Introduction The study of the self in social and academic contexts is a current issue in studies on identity. However, identity has different conceptualisations and can be approached from different perspectives.
Writing as a Social Act: Classroom Posted by William Allen Heidenfeldt, GS, French Department, January 15, Introduction As both students and instructors of foreign languages move into intermediate- and advanced-level courses, they participate in increasingly more complex interactions with each other and also with the texts that they study and create.
Students in the second-year French program French 3 and 4 are expected to work equally in the four areas of language study: Students as writers are engaged with identity work involving relationships with their own native languages, the target language, and language in general. The semiotic potential that exists at all levels of language, from phonological representations to pragmatics, becomes more transparent as words and phrases take shape through the physicality of the written text.
Implicit in this type of work are cultural values and expectations as well as writing habits that these cultures inform and shape. This process of writing in a foreign language offers students and instructors the unique opportunity to analyze specific writing genres that are culturally embedded and socially reconstructed through their very use.
Project Rationale and Process In this particular project, I wanted to develop an online collection of writing lessons and activities that build on the existing writing curriculum in the second year French language program in order to enable instructors to teach different genres of composition effectively.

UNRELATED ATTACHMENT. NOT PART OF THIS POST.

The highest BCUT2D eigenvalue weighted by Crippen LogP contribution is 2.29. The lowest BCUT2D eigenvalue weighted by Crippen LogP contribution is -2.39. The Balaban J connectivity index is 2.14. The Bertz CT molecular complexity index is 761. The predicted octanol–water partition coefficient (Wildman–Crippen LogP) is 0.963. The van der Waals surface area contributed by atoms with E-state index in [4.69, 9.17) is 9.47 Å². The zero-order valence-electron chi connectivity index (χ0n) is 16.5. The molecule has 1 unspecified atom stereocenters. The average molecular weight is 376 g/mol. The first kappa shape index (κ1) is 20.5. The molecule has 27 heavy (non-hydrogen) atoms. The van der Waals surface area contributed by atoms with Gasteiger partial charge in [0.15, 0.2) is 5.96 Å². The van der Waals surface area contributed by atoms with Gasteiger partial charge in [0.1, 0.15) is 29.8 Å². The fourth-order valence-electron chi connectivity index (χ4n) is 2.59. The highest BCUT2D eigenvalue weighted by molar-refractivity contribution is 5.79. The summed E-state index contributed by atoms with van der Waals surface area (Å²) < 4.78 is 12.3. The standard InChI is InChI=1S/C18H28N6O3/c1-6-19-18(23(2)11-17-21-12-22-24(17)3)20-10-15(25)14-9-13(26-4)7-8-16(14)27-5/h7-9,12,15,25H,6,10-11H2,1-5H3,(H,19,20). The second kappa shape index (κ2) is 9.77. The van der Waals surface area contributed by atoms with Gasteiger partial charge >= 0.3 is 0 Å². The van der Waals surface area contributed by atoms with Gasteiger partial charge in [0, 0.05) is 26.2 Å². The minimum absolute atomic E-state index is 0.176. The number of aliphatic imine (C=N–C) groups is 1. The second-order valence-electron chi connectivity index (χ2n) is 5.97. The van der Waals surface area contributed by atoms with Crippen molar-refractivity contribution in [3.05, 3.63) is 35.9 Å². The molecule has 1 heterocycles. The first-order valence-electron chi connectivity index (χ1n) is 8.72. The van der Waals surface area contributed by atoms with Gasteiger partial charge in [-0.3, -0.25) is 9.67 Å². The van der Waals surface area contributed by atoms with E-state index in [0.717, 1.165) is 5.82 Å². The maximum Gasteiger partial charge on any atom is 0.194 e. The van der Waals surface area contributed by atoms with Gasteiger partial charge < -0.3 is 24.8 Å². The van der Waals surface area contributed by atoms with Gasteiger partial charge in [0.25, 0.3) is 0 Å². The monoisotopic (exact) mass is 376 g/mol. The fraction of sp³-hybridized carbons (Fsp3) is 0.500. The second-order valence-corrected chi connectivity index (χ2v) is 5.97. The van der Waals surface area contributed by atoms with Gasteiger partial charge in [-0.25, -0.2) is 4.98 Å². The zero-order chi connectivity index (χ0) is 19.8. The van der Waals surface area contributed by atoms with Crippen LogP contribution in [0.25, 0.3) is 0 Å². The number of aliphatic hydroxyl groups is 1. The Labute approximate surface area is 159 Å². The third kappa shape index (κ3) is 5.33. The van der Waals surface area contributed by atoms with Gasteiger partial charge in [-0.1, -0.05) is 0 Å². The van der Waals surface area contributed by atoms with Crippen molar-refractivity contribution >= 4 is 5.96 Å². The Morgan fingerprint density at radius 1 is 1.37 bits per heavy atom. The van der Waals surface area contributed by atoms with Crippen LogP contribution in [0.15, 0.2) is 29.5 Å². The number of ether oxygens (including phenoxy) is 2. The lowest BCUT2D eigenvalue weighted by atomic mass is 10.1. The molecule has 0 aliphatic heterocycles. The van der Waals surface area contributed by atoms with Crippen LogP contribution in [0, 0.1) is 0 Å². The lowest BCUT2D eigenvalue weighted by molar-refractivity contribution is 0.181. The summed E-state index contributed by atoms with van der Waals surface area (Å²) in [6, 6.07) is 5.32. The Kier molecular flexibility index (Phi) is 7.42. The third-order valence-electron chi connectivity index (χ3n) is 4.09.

Currently, students produce up to six formal compositions a semester in a variety of genres, yet a rich discussion of these culturally and historically embedded forms of writing has not traditionally been part of formal lesson plans.
These activities provide instructors and students with a shared metalanguage for discussing the elements of composition in various genres, allowing students to gain a broad understanding of different discourse models in writing as well as to strengthen discrete components of their writing systematically.
Ultimately, the use of these tools during classroom interaction provides a meaningful way for instructors and students to discuss not only the constraints of specific writing genres but also the historical and cultural constraints that have shaped their forms and usage. I envisioned the work of the semester to move through these stages: Interviews with graduate students, language coordinators, and professors in language departments and College Writing Program 3.